The telling, however, is not a monologue…it’s a dialogue; the questions that I ask while they tell, are as important as the material they share. The questions evoke memories and connect dots. How many of you have had the experience of clients claiming not to remember much of their childhoods? Fifty percent of mine do not, most rarely have memories before the age of five and often not before ten. Ten years is considered the belly of our childhoods. This is not only a product of dissociation or trauma. This is also a product of neglect. Often no one ever helped our clients to voice their experience of an extraordinary event or even an ordinary day. No one ever helped them to make sense of a major life change or loss. Sociologist, Jules Henry, wrote a text entitled Pathways To Madness, half a century ago; he demonstrated that healthy families have something in common: a shared narrative. What is held in awareness together is not held in shame, and when shame is loosened, and narrative flows, there is no trauma. In fact, some neuropsychologists now describe trauma as ‘a narrative interruption’. So…our work as listeners to these stories of ‘them’ is to question everything they say, as a dramatruge would question every line in a play to make sure the story is coherent. In my former life I was a playwright and a dramaturge – which is like an editor who makes sure that the world of the play is coherent and consistent. A play can span an entire life of a character…in only two hours – that’s sessions number one and two! As I listen to their stories, I might notice out loud that they have talked about everyone in the family except their father, or that they seemed to have gone from pre-school to middle school in their narrative, leaving out the very lower school years in which, it turns out, that their best friend died in a car accident. Something they rarely if ever think about, but now notice – since I asked – a connection to their abiding and paralyzing fear of driving cars. I had a client who began her story at the age of twenty – the year, it turns out, that her father died. I call this a narrative rupture. There are two crucial components to this kind of dramaturgy; radical questioning and radical listening.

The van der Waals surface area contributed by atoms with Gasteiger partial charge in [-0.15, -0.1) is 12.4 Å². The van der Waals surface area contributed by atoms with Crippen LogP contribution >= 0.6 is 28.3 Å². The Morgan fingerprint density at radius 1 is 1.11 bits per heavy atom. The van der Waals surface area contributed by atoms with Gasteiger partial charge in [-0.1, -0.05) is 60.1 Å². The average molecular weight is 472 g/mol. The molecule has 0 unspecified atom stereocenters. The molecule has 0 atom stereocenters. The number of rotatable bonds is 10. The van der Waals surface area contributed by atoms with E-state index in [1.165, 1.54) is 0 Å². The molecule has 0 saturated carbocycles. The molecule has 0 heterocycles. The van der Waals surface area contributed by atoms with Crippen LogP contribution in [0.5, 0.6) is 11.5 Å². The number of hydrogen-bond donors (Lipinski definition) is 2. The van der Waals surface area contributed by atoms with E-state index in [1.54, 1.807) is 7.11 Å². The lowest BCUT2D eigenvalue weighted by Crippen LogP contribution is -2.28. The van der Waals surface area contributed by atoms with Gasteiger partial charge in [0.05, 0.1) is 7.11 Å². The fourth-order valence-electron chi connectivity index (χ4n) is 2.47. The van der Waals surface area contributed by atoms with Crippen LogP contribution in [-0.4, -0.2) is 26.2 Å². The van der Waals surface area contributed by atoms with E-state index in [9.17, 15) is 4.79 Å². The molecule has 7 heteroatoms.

What is Radical Listening?
Don’t let the words go by.
Radical listening is a kind of mindfulness. There can be no zoning out; we are listening for specificity. If a client says ‘things in my home were chaotic’, I ask what the chaos looked and sounded like…I might have a very different notion of chaos than they do. If they say their father had a viscous temper, I ask for an example. If they say their mother had a drinking problem, I ask how many glasses or bottles she consumed, how she behaved, and how they felt in the presence of this altered state. It may sound obvious, but when my trainees report on their client’s sharings, I am always amazed at what they accepted at face value or assumed about what their client meant. And as I am listening and asking, I am always on the trail of how these early learnings and experiences of the world and the adults who inhabited it, are related to the presenting problem; just as I will listen through that lens to everything they share in every subsequent meeting. And when there is a connection, I ask if they see it as well. We are collaborators, not expert and novice. A client of mine reported that his bipolar father terrorized him, his siblings and his mother. As we reviewed the terror in detail, it became clear that he had avoided the brunt of it by staying very busy with chores and schoolwork and keeping off the radar of violence, by doing well. When I asked him how this early solution may have taught him something that became problematic, as most of our young solutions do, he was able to connect his own dots by noticing that, yes, he had come to see me because workaholism was literally killing him...
This has been an excerpt from The Story of You by Gail Noppe-Brandon. To download the full article, and more excellent material for the psychotherapist, please subscribe to our monthly magazine.